Wednesday, August 15, 2018

Buon ferragosto!

Statue of Mary in the papal gardens, a favorite spot for Popes
to pray.

It's the Feast of the Assumption, a holy day of obligation in the US and of course, here in Italy. Here, however, it is also a major holiday - ferragosto. Stores are closed, many for the whole week.  Even the supermarket with 'orario continuato' — continuous open hours, they don't close for the mid-afternoon rest — is closed today.  You could definitely feel the anticipation in the air yesterday afternoon as people ran last errands around town.  Me, too.  I bought melon and tomatoes and herbs from the farmer's market in the square and some salumi at the supermercato. Everyone was wishing each other a cheery "Buon ferragosto!" 

Bit of mosaic in floor at San Pietro.
This morning when the bells from San Pietro started to ring at 8 to nudge people planning on going to the 8:30, I grabbed my bag and headed out to church. It's a two minute walk to this 6th century church, named for St. Peter the Apostle (who apparently evangelized the Romans living here back in the day). The church was already half full, the Eucharist is on the altar almost all day for those who want to come in and sit.  I sat.  Mass at 8:30 was full, but I should have paid attention to the seating pattern. Sit nearest the open door that overlooks the plain below. The breeze is delightful, as I discovered when I went up to communion.

San Pietro after Mass. The sisters are in the 
prime spot.
There is a clear sense of celebration in the town. Local restaurants are doing a set "ferragosto" menu and I went out with the Jesuit community here across the square for a two-hour pranzo, the main meal of the day.  Pace yourself, I was warned. Two types of antipasti, bread, wine, water, lasagna al forno, crispy calamari and shrimp. Another pasta and fish dish: paccheri di scoglio. That last translates literally as "slaps of rocks" - actually pasta with clams, shrimp and mussels in the shell; paccheri is large tubes of pasta that apparently make a slapping noise when they hit the plate. Finally, watermelon for dessert and an espresso so you don't (quite) fall asleep at the table.

I went back to the apartment to change for my afternoon walk, dodging kids with squirt guns and enjoying watching the women of my age dressed in their best out walking. I don't have the panache to wear some of the shoes (or the willingness to risk my ankles) - so much gold lame and so many glittery sequins. Though you have to admit, it absolutely goes with the feast:  Risplende la regina, Signore, alla tua destra. (or in the US, The queen stands at your right hand, arrayed in gold.)

Now, of course, it's afternoon thunderstorms, so I'm waiting it out, the local weather suggests we'll get a break soon.  Meanwhile, the papal roosters are annoyed at the changing light, the thunder and the ringing bells to announce Mass at one of the five churches within a few minutes walk. They are crowing up a storm!



Sunday, August 12, 2018

Do you believe in miracles? Santa Maria on the way

The skull of St. Agnes is behind the small 
green circle of leaves above the tabernacle.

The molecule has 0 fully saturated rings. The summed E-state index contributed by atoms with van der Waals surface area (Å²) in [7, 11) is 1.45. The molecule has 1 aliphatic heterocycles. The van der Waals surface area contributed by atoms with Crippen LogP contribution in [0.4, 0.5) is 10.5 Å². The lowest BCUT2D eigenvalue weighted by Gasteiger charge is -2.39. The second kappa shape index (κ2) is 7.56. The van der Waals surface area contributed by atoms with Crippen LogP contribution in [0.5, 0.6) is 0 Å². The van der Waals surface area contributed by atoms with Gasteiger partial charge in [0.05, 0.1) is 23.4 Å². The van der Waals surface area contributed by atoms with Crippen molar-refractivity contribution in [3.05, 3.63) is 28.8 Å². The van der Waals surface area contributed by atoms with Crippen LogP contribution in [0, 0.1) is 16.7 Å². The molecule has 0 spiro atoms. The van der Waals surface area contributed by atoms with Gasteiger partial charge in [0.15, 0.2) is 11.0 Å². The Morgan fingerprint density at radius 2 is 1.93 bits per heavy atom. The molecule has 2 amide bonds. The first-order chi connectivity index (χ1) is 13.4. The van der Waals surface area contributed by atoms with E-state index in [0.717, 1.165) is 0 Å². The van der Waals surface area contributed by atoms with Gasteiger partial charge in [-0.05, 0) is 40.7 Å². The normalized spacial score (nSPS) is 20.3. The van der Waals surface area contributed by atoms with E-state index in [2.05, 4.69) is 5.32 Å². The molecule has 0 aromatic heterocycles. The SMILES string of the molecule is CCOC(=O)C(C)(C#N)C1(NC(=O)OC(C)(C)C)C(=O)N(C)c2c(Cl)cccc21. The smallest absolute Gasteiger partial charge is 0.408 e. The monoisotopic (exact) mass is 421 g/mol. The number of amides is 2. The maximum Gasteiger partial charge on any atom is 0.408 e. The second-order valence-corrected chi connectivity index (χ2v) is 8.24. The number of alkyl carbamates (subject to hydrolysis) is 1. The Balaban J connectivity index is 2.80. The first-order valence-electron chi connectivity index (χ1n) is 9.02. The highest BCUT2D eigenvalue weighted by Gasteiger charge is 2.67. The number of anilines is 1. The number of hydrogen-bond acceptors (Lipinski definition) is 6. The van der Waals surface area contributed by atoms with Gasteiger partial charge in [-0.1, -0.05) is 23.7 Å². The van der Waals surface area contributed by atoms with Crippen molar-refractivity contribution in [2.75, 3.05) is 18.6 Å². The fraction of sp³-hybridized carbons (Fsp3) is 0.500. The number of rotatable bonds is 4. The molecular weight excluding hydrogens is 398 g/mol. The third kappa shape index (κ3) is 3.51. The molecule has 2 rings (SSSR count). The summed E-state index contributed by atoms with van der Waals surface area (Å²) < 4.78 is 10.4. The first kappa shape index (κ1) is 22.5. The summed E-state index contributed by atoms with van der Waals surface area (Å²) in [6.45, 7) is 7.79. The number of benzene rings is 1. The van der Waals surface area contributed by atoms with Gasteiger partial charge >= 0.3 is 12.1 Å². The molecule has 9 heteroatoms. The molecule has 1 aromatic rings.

It was hot, hot, hot and humid in Rome yesterday. I took an early train into Rome from Albano, having finished up a couple of significant writing projects the day before and having checked on the weather, which suggested it was only going to get hotter over the weekend.

When I got off the Metro at Spagna just before ten in the morning, I was struck by how empty the piazza at the bottom of the Spanish steps was. After the bustle of Termini station, it was so deserted it was eerie.  As I walked across the middle of the empty plaza, feeling like I walked into a Fellini film,  I suddenly understood why there was no one else there.  The sun was already high enough for the entire center to be in the full sun, with the heat radiating off the black basalt Sampietrini pavement. In the two minutes it took me to cross I was drenched in sweat and wishing I'd had the sense to pop up my Japanese umbrella/sunshade.

An actual dome in Sant'Ignazio.
I meandered my way from the Spanish steps to Piazza Navona and back again, walking nearly 9 miles as I did so.  I had back-to-school shopping to do along the via del Corso, mostly shirts and pants for the guys.  I ducked into various churches over the course of the day - a miniature pilgrimage as a counterpoint to the shopping.  I lingered in Sant'Ignazio with its faux dome, prayed in Sant'Agnese in Agone, which has a magnificent dome which you are NOT allowed to photograph, but where the attraction for me is a closet-sized Eucharistic chapel in the back with the skull of the martyr in the altar for all to see.  At the end of the day, walking down one of Rome's serpentine alleyways, I was suddenly confronted by a trumpeting angel, bearing down on me from the roof of Sant' Antonio dei Portoghesi, into which I took an unplanned peek. A baroque jumble screamed at me as I walked through the door.  I back right out again.

Sant' Antonio dei Portoghesi
I hadn't planned on a visit to Santa Maria in Via — Mary of the way — either, but ducked in on a whim.  Built in the late 15th century and completed under Cardinal Robert Bellarmine, SJ in the 17th century, it sits on the site of a miraculous well. The story is told that on a September night in 1256, the well in the stables of Cardinal Pietro Capocci's residence overflowed.  An icon of Mary imprinted on a tile was found floating atop the waters.  Pope Alexander IV promptly ordered a chapel built over the top of the well. [Bonus - today is the feast of St. Clare, who was canonized by Pope Alexander IV.]

The church is full of anachronisms.  There is a Caravaggio tucked into the corner of a side chapel, in a spot so dark I could not make out the subject (the sign on the altar rail is the only way I knew the artist — and I can't find any such painting on the list of the Caravaggio's in Rome, I'll have to go back and double check).  Why is there an enormous teleprompter stuffed into yet another side chapel?  And the plumbing for the miraculous well would not be out of place in a fancy wet bar.